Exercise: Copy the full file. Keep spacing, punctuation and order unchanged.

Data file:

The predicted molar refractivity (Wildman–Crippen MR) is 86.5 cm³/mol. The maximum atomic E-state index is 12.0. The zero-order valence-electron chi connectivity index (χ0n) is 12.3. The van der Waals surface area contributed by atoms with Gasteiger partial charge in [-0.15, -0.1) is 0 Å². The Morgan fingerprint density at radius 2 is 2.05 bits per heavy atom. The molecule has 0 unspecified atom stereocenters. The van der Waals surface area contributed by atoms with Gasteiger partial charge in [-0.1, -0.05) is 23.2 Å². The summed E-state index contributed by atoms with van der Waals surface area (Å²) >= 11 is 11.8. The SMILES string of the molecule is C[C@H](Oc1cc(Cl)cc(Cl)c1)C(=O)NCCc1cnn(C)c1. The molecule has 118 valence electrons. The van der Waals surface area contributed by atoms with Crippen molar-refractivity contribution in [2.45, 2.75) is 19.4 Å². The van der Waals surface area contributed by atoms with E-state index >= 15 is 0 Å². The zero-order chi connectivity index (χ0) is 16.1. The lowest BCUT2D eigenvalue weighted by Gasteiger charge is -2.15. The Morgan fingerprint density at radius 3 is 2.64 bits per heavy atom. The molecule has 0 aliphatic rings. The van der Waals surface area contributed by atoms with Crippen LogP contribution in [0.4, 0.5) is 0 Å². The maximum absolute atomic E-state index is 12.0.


The predicted molar refractivity (Wildman–Crippen MR) is 86.5 cm³/mol. The maximum atomic E-state index is 12.0. The zero-order valence-electron chi connectivity index (χ0n) is 12.3. The van der Waals surface area contributed by atoms with Gasteiger partial charge in [-0.15, -0.1) is 0 Å². The Morgan fingerprint density at radius 2 is 2.05 bits per heavy atom. The molecule has 0 unspecified atom stereocenters. The van der Waals surface area contributed by atoms with Gasteiger partial charge in [-0.1, -0.05) is 23.2 Å². The summed E-state index contributed by atoms with van der Waals surface area (Å²) >= 11 is 11.8. The SMILES string of the molecule is C[C@H](Oc1cc(Cl)cc(Cl)c1)C(=O)NCCc1cnn(C)c1. The molecule has 118 valence electrons. The van der Waals surface area contributed by atoms with Crippen molar-refractivity contribution in [2.45, 2.75) is 19.4 Å². The van der Waals surface area contributed by atoms with E-state index >= 15 is 0 Å². The zero-order chi connectivity index (χ0) is 16.1. The lowest BCUT2D eigenvalue weighted by Gasteiger charge is -2.15. The Morgan fingerprint density at radius 3 is 2.64 bits per heavy atom. The molecule has 0 aliphatic rings. The van der Waals surface area contributed by atoms with Crippen LogP contribution in [0.4, 0.5) is 0 Å². The maximum absolute atomic E-state index is 12.0.